2017 December - President’s Report

VPB NSW President Mark Simpson

One of the characteristics of my time on the Veterinary Practitioners Board has been the stability of personnel both on the Board and in the Board’s administrative office.  So it is with some sadness that I note that Clare Nathan has resigned from her role in the Board’s office to take on new challenges in IT.  I have valued Clare’s contribution to the Board, and I will miss her dearly.  As is the nature of things though, we now welcome Melanie Robson to the Board’s office and look forward to her contribution to the smooth functioning of the Board. 

This change has recently focussed my attention on the office of the Veterinary Practitioners Board, which is the interface most veterinarians and members of the public will access in dealing with the Board.  While each one of those interactions will focus on a small aspect of the regulatory role the Board carries out, it belies the range and volume of work that comprise the responsibilities of the administrative office of the Board. 

So the amount of work, and its importance, might give the impression to some that there is a vast army of workers who execute the work of the Board.  But it is in fact a small and tightknit team of professionals who are the face of the Board, and the cumulative work they have done administering veterinary legislation has made an enormous contribution to the standing of the veterinary profession in NSW.  I am constantly struck by their passion, and depth of understanding of our profession, and their commitment to its role and respect in the community.  I probably don’t do it nearly often enough but I would like to formally record my gratitude and respect for the efforts of the staff of the Board’s office.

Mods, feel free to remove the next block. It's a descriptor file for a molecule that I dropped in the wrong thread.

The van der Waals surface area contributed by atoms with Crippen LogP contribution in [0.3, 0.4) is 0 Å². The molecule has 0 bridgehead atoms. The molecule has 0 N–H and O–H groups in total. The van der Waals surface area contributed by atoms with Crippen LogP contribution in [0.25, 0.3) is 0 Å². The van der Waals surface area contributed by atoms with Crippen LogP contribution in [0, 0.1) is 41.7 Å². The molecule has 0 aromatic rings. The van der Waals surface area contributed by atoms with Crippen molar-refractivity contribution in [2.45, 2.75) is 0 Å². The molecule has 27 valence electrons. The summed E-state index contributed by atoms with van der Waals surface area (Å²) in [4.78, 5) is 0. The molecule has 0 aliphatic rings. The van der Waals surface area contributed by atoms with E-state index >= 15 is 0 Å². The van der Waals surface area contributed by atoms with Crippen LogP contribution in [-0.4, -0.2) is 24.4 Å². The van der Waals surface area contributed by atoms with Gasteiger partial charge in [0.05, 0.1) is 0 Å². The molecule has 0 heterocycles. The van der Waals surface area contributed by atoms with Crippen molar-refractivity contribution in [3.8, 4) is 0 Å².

One of those important officers of the Board’s administrative arm is the Hospital Inspector, Glenn Lynch, and I had the pleasure of accompanying him on one of his inspections recently.  This experience crystallised, in my mind, the importance of the Board’s hospital inspection program as a key mechanism in the maintenance of appropriate standards in our state’s registered veterinary hospitals.  

Glenn, in his role as Inspector, provides the “face” of the Board for the vast majority of veterinarians who own or supervise veterinary practices, and as such he is a critical conduit of information on current standards and the expectations of the Board.  Glenn also provides opportunity for the profession to provide direct feedback on the actions of the Board, and his role at the “coal-face” means the Board does not make decisions without consideration to how they affect veterinarians on the ground. 

There can be no doubt that his performance in this role is a major factor that has led to the overall outstanding standards of both the veterinary hospitals and the veterinary profession of New South Wales.

Each Christmas “holiday” season I am struck by the irony that this time of year is probably the busiest for those of us in practice, but I implore you if you can, to take some time to slow down, reflect, spend time with family, and do all those things away from your profession that replenish your reserves of well-being and allow you to return to work refreshed.

On behalf of the members and staff of the Board, I would like to take this opportunity to wish all registered veterinarians in NSW a very merry Christmas, and a happy and safe New Year.

Mark Simpson